Texas, Ole Miss And The Incandescence Of College Athletes

By Chris Hengst
Spruce Derden-US PRESSWIRE

At programs like Texas, the notion that college football has and continues to be cyclical is met with a shrug at best, derision at worst. For many, there’s an echelon of athletic department that shouldn’t face seasons where the pursuit of conference titles is woefully out of reach. But the truth remains the schools that print revenue, select rather than recruit and have alums living in Fiji and northern Idaho are just as easily exposed to a bust of a quarterback or a bad head coaching fit.

So when these traditional titans are ready to rise again, it’s usually with white-hot fury. Nick Saban leads Alabama to a 7-6 finish in his first year and is now sitting in the pole position for his third crystal football in Tuscaloosa. Some athletes sign with a brand not a staff, knowing they’re capable of turning mediocrity into stardom. And so it is with the Longhorns, on the precipice of leaving behind two numbing years and a 13-12 record, their youth is burning.

Saturday’s 66-31 victory over Ole Miss had the teachable moments every win includes but they’re decreasing, just like the questions on Mack Brown’s job security if he completes this career renaissance.

David Ash (326 yards, 4 touchdowns, no turnovers) finally showed why the Texas coaches chose him over Oklahoma State’s J.W. Walsh in 2010. He did more than manage the offense, his grasp of it allowed him to carry a defense that couldn’t quite put the Rebels down. His touch on the deep pass required his receivers to adjust though that’s a better conclusion that simply overthrowing them. If this is an ascent, his head coach’s journey back to BCS contention shortens considerably.

Malcolm Brown (21 carries, 128 yards, 2 touchdowns), coming off two touches against New Mexico, cemented himself as the Texas running back. He’ll share carries going forward with Joe Bergeron, Daje Johnson and Johnathan Gray but it’s his backfield. The others have their roles, he has the job.

The offensive line, viewing scourge the first two games, mauled their undersized opponents. I liked the plan to utilize Dominic Espinosa’s athleticism by letting him pull more and not waiting for a tackle to push him around. 350 rushing yards mean the uglies up front left Oxford with a passing grade and the manhood of the players across the line, even if the Rebels likely struggle heavily in conference.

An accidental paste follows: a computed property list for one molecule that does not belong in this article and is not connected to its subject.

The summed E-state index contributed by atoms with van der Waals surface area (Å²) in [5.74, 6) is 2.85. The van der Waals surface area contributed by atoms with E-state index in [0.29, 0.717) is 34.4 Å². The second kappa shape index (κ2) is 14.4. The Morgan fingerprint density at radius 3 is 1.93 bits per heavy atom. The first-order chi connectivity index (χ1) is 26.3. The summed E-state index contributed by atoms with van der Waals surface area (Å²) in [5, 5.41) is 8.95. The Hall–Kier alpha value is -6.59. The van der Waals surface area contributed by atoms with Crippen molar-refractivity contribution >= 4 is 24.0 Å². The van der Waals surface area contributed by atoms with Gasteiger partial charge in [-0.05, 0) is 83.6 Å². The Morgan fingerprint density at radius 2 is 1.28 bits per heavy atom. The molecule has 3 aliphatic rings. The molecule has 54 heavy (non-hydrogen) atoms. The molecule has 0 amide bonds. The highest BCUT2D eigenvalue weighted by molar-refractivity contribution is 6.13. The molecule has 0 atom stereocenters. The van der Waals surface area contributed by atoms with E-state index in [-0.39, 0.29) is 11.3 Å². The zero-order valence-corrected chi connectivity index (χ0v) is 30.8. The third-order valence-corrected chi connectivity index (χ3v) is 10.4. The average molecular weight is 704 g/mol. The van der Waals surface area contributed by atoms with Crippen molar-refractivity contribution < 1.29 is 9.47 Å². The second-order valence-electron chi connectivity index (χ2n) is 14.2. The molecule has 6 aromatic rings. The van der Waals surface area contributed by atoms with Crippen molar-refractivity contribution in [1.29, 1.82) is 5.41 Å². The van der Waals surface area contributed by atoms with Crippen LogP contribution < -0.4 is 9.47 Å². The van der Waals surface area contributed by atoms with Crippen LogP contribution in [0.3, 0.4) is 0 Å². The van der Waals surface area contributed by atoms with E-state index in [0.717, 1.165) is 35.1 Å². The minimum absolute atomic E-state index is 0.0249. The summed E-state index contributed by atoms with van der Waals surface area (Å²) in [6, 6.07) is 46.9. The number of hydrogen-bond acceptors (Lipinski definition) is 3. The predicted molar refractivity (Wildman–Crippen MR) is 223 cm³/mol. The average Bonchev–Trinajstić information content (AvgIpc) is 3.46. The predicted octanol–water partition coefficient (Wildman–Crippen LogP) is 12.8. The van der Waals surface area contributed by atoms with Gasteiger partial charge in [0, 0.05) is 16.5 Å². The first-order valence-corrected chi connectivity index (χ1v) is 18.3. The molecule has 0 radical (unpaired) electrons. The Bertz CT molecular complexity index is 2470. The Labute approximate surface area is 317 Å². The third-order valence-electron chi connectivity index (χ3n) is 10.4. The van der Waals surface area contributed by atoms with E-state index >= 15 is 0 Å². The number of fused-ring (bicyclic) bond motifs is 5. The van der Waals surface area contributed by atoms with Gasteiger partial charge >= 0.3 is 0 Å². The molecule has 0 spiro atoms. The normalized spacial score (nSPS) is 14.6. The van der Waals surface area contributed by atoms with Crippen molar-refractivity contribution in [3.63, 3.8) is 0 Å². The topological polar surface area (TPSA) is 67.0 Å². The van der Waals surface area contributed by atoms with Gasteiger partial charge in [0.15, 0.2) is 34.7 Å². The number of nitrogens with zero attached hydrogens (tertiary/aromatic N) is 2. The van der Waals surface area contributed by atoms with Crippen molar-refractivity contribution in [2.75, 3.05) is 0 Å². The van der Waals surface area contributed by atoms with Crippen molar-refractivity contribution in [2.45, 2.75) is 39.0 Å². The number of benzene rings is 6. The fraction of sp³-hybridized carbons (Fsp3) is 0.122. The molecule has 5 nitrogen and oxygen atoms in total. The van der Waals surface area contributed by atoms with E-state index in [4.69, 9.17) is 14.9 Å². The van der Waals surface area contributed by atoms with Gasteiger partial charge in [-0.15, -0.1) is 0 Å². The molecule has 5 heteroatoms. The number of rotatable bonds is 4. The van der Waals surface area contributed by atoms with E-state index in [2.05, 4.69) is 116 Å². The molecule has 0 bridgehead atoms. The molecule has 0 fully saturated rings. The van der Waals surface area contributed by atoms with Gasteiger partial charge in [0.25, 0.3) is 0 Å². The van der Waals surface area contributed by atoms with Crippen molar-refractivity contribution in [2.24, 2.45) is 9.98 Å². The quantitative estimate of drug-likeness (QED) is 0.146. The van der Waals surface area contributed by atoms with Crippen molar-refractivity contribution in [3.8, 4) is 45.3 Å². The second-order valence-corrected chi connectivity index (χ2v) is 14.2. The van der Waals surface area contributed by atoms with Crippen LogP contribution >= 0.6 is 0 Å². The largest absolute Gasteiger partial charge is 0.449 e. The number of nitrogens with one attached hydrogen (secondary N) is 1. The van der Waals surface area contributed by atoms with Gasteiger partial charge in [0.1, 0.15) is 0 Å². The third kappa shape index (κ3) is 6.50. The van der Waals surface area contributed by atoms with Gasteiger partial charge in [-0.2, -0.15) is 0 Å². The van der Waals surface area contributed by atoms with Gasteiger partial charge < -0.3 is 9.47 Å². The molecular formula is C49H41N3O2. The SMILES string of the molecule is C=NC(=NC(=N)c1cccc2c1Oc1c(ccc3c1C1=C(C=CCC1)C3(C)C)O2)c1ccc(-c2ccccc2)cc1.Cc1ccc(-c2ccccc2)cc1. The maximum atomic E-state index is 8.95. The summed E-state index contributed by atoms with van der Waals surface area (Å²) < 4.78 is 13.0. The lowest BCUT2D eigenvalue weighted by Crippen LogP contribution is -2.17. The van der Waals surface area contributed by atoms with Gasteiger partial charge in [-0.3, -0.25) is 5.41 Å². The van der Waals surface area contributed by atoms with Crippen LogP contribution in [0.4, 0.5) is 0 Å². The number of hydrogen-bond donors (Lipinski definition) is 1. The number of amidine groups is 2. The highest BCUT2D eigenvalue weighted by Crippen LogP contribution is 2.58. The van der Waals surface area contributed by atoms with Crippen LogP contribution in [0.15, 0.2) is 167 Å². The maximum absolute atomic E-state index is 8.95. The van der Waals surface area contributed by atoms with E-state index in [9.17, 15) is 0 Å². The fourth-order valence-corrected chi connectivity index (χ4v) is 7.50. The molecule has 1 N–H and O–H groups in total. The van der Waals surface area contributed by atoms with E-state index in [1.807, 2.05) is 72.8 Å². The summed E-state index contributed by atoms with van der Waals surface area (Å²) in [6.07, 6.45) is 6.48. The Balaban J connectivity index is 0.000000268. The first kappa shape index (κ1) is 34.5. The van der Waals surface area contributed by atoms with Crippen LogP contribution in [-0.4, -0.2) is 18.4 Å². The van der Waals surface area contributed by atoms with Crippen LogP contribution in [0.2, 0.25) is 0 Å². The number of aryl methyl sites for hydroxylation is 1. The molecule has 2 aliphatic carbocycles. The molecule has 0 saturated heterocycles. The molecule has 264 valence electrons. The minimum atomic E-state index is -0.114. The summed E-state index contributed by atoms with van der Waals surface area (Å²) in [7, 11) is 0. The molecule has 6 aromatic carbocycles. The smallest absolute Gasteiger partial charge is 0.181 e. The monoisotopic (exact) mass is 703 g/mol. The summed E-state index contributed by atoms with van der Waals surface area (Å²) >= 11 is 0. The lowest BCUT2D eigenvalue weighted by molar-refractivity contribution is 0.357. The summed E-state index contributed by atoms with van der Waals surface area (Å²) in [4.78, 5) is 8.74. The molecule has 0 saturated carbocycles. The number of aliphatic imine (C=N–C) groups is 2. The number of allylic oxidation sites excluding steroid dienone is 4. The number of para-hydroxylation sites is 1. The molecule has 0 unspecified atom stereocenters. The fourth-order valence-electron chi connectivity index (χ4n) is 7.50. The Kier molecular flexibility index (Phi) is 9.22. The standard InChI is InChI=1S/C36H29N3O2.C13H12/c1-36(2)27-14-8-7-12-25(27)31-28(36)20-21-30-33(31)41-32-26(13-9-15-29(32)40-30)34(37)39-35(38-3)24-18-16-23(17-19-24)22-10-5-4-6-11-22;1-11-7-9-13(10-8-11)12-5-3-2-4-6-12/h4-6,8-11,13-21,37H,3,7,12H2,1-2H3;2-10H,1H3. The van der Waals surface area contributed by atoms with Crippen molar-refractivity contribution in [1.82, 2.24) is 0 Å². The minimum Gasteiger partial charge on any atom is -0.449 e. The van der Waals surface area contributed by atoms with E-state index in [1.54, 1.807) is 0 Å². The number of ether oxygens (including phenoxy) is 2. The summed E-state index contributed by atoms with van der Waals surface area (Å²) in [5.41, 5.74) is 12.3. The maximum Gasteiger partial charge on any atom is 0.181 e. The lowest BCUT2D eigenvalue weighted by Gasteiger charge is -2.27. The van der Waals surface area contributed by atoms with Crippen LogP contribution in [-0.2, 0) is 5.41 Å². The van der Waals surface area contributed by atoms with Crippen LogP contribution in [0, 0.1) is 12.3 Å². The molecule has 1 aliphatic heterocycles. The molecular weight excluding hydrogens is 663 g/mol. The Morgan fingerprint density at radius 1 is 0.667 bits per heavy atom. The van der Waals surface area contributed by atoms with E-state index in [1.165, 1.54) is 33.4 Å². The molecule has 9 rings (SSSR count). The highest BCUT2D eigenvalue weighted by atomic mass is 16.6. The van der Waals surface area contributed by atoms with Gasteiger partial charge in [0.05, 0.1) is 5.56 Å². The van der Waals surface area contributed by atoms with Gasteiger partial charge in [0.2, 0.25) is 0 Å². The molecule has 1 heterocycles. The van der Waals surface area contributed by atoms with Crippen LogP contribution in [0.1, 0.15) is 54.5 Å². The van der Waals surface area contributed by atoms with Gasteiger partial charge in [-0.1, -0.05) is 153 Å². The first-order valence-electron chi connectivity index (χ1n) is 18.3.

On defense, the first two series’ set a physical tone. Steve Edmond’s pick-six deflated the crowd before Bo Wallace realized the out route was open nearly every play. Manny Diaz’s unit forced three interceptions but the tackling, the big gains and the leaky secondary confounded. Jackson Jeffcoat and Alex Okafor maintained the edges while the linebackers and defensive backs, even Jordan Hicks pre-injury, let Donte Moncrief prey on them like an alum with a Learjet buying drinks for coeds.

Carrington Byndom isn’t performing like his all-conference preseason pub. He’s late reacting to sprinting receivers and a real fear, not yet a liability, when West Virginia arrives on the 40 Acres. In contrast, Quandre Diggs let Moncrief best him but responded with two interceptions. He’s learning, adapting and recognizing. Kenny Vaccaro might be the Thorpe Award candidate in 2012, Diggs won’t be far behind next season.

Kickoff coverage had been fantastic prior to an Ole Miss touchdown return. That’s correctable, though if it happens in a rivalry game or late in a close contest, expect Mack Brown to hire a summer consultant from the NFL to tell him his guys need work on wrapping up.

The Longhorns sit for their bye week and then travel to Stillwater at the end of the month. Wes Lunt’s injury may or may not force Diaz to prepare for Walsh under center as well. Regardless, it’s a gateway game for Texas. Lose and all of this glowing BS I’ve written means little as a rebuilding Cowboys squad simply took their upturn faster. Win and the two most significant matchups on the schedule lie ahead with conference supremacy at stake.

These players chose Texas for the notoriety of afternoons at the State Fair and hosting top ten teams in Austin. Many didn’t contribute to the 5-7 debacle but they’ve listened to people wonder whether the Longhorns are still stuck in a cyclical rut. A demolition of an SEC opponent and a three-week conference gauntlet present real estate to fade or shine. For athletes between the ages of 18 and 22, those extremes aren’t so far apart.

Chris Hengst is a College Football writer for Rant Sports. You can follow him on Twitter @ShootyHoops.

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